In accordance with the present invention it is possible to suspend these typical weights on the pulse tube refrigerator or an arrangement of pulse tube refrigerators. For example, if the pulse tube refrigerator is capable of carrying the main load, the size and number of turrets required could then be reduced to a minimum. In turn, this reduction yields a lower heat input into the system by keeping the radiation shield at lower temperatures and thus further minimises boil-off of liquids. The term “liquid” applies to the total range of liquids used in cryogenics, e.g. helium, nitrogen or neon and other liquids which could be used for high-temperature superconducting magnets.
Furthermore, in order to increase the mechanical load capacity of the otherwise thin-walled pulse tube refrigerator, a reinforcement of the tube or an increase in the wall thickness, or a change in material is envisaged. The wall thickness e.g. could be increased by wrapping several layers of glass fibre reinforced epoxy resin mats around the tube. or by reinforcing the tube by fixing longitudinal fins, or simply by changing the material e.g. high-strength materials. Such typical non-magnetic high-strength materials are the commonly used aramide or carbon fibre composites, glass-fibre epoxy resins or titanium alloys, or other high-strength stainless steels for use in the cryogenic temperature range.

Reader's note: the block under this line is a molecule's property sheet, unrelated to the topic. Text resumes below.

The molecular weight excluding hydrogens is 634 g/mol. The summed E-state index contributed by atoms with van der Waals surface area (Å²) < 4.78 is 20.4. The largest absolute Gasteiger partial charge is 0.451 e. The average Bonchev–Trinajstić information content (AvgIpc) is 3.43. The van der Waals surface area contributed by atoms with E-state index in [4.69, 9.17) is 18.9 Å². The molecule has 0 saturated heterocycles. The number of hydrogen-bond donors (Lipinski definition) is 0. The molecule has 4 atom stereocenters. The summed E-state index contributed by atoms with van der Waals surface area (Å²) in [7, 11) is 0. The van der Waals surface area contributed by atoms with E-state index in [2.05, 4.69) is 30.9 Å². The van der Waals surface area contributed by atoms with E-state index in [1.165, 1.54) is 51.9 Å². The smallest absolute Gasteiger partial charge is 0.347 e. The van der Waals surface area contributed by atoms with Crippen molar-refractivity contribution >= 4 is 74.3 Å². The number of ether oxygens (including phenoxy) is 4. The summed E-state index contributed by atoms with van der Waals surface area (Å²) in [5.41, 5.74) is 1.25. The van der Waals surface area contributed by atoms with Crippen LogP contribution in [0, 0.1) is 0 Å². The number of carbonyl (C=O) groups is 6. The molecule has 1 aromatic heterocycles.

FIG. 3 shows a direct cooling arrangement wherein direct contact of the pulse tube refrigerator 10 is made with a radiation shield 14 and kept at temperatures in the cryogenic range, e.g. the liquid nitrogen temperature. The pulse tube refrigerator 10 could either be directly connected to the nitrogen can 14 or to the top plate. As this plate is usually thin-walled and flexible, the pulse tube can freely contract or expand, with a small deflection of the plate taking place. In case a dual-stage pulse tube is inserted the shield loads could be carried as well.
FIG. 3 also shows a helium vessel 16 enclosing an NMR magnet 18. Two further pulse tube refrigerators 20, 22 are shown, one of which would be inserted into the neck of the NMR cryostat in accordance with the required purpose. The pulse tube refrigerator 20 would support the radiation shields 12, 14, whereas the pulse tube refrigerator 22 would also suspend the load of the helium vessel 16 at point Y. The end section Y could be made of carbon fibre composite.
FIG. 3 further shows a pulse tube refrigerator 26 which may be used as a support for the helium vessel 16, and radiation shields 12 and 14. The outer wall of the pulse tube refrigerator 26 may be reinforced with epoxy resin composite. In so doing, the loads exerted by the overall cryostat structure can be supported very efficiently by one pulse tube only. The pulse tube refrigerator 26 may be included in a column of the Heim/Hartwig/SSC type.
Furthermore, the cold end fixture could be designed of a material with a negative thermal expansion coefficient, as described by Hartwig, (Thermal expansion of polymers and fibre composites at low temperatures,) in Advances in Cryogenic Engineering 1990, Vol 26, page 1007.